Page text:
The biggest opportunity this session has been to try to find a way to provide health insurance to perhaps as many as 400,000 additional Virginians and also recapture some of the federal taxes we are paying to fund the Affordable Care Act.  Some people deem this the expansion of Medicaid.  We in Virginia have come up with a different response, Marketplace Virginia, that basically turns this over to the private insurance market.  Perhaps the next week, and more likely the next few months, will determine whether we are able to take advantage of this opportunity.

I have been on a journey to bring reform to the area of delivery of mental health services.  The road to reform has been somewhat bumpy. My proposals, many of which were roughed out in my mind as I tried to process what happened in November, are moving forward.  The details will be finalized in conference this week.  These proposals are just the first steps of a concerted effort to improve our mental health system.

A number of other issues, some a regurgitation of past efforts and others brought on by the exigency of circumstances, have been considered this session.  A few of those are as follows:

  • Legislative ethics reform has been put forward in bills sponsored by Delegate Todd Gilbert of Shenandoah County and Senator Tommy Norment of James City County.  Both of these bills represent a very modest step forward, and many who call for reform in the area of ethics, including me, are going to be left unsatisfied with the results.  Those bills will be in conference this last week.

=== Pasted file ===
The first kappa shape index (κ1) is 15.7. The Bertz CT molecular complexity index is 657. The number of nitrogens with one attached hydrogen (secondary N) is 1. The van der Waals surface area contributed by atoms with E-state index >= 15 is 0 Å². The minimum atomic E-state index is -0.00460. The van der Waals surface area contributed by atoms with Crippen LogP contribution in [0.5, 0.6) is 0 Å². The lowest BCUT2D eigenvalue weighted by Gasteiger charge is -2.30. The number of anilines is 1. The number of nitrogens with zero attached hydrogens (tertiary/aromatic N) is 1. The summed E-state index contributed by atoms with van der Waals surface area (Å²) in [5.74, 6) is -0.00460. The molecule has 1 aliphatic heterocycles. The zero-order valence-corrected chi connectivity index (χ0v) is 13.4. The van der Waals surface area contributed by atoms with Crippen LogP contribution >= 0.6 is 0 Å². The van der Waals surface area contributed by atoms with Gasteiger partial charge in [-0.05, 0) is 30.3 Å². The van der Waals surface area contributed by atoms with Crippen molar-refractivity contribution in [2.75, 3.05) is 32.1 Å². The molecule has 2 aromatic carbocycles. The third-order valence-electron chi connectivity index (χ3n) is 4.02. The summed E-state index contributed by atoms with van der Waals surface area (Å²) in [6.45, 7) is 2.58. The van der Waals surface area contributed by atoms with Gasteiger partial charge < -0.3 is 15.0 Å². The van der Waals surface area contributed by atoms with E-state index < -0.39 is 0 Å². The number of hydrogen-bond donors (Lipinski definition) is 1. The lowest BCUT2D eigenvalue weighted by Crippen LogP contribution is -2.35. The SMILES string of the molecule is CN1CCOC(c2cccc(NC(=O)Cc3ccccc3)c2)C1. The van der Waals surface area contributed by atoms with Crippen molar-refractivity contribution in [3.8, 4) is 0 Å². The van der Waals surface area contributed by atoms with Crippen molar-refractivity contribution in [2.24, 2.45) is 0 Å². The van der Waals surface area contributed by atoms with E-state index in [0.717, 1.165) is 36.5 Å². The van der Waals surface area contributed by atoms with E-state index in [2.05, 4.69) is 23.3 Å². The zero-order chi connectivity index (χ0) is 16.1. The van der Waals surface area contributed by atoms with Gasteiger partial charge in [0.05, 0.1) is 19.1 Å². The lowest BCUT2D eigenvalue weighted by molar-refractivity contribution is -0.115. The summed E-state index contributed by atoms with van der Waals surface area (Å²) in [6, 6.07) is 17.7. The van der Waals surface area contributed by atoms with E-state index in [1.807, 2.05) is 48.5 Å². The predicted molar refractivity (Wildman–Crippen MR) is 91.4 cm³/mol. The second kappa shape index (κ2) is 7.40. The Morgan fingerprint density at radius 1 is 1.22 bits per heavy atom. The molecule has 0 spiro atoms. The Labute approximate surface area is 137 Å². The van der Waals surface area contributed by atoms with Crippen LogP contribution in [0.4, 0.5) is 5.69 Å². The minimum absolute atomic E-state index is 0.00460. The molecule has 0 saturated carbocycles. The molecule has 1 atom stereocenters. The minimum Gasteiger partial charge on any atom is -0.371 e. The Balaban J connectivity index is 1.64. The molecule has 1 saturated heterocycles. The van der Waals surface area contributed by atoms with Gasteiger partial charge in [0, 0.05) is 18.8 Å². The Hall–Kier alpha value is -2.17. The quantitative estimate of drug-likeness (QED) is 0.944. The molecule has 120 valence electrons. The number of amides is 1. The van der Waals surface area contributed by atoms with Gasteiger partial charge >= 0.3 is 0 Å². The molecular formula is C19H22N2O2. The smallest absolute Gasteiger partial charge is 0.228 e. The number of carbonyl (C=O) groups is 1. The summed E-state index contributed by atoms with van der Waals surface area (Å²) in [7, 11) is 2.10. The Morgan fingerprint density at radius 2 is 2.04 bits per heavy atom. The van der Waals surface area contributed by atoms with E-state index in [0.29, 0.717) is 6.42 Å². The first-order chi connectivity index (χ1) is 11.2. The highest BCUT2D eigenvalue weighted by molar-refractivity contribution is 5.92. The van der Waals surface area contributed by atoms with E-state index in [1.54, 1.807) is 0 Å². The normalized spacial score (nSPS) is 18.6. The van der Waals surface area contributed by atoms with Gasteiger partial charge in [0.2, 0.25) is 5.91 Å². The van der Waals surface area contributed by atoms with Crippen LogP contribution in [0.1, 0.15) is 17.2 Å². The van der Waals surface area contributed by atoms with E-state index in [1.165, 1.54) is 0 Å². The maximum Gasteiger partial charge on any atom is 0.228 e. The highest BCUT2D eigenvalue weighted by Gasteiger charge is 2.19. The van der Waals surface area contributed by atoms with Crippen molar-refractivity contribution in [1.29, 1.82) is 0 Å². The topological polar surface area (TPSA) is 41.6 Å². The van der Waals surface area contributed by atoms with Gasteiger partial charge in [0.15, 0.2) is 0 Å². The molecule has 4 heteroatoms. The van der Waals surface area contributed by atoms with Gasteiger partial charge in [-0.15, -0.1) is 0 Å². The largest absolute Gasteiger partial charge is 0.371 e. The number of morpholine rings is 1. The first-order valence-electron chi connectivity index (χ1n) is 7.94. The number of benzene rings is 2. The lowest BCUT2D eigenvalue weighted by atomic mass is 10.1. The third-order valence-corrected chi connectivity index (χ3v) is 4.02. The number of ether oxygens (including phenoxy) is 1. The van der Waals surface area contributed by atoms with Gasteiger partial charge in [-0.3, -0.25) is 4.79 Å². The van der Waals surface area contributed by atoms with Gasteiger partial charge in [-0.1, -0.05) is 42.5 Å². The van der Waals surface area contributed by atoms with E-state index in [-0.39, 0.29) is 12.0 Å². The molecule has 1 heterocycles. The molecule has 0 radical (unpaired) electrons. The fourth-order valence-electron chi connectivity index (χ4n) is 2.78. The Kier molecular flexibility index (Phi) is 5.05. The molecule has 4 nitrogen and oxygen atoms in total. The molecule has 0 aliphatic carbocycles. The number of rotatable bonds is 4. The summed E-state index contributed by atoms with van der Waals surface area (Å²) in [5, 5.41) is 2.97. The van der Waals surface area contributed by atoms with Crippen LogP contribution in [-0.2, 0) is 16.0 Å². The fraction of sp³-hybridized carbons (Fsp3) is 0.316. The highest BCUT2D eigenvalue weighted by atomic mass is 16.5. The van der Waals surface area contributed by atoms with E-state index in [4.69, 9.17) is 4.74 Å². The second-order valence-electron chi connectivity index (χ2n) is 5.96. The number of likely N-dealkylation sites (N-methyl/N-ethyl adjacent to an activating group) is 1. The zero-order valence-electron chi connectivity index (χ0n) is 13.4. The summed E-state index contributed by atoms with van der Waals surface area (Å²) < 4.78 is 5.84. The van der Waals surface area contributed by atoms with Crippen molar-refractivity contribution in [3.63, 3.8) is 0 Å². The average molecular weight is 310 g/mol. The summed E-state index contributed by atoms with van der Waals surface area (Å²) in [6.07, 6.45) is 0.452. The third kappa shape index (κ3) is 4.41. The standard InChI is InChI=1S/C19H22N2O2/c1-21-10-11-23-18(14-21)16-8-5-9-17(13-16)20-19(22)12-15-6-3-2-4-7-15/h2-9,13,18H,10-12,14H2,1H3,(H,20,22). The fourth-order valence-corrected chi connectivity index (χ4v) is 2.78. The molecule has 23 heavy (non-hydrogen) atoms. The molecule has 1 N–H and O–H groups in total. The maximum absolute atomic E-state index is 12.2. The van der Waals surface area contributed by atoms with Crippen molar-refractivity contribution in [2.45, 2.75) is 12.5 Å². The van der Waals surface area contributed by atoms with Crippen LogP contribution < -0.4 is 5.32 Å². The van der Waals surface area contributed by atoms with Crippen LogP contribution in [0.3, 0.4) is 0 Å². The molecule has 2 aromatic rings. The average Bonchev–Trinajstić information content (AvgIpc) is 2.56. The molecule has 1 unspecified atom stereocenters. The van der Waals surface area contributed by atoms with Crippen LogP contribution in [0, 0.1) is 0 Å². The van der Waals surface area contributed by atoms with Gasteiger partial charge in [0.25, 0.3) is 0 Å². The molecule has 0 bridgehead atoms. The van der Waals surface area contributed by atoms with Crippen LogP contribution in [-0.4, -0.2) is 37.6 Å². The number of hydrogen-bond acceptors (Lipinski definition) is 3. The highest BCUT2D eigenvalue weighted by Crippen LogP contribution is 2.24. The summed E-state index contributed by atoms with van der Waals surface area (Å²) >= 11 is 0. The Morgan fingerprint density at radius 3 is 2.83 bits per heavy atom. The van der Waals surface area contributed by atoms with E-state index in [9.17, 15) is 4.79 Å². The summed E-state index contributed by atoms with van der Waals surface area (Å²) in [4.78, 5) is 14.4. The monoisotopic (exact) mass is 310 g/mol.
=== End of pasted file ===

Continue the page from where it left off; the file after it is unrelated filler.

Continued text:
• Sunday hunting has been championed through bills from Senator Phillip Puckett of Russell County and Delegate Todd Gilbert.  Those bills limit Sunday hunting to private property with written permission from the landowner and are headed to the Governor’s desk.  He has indicated he will sign them.
  • Delegate Tim Hugo and Senator Dave Marsden, both of Fairfax County, sponsored legislation to require social studies textbooks used in Virginia to identify the body of water between the Korean Peninsula and Japan as both “Sea of Japan” and the “East Sea.”  This legislation appears to be enjoying the majority of support in both bodies but is tied up procedurally right now.  The Governor has indicated he will sign this legislation if it reaches his desk.  The legislation has many proponents in the Korean American population.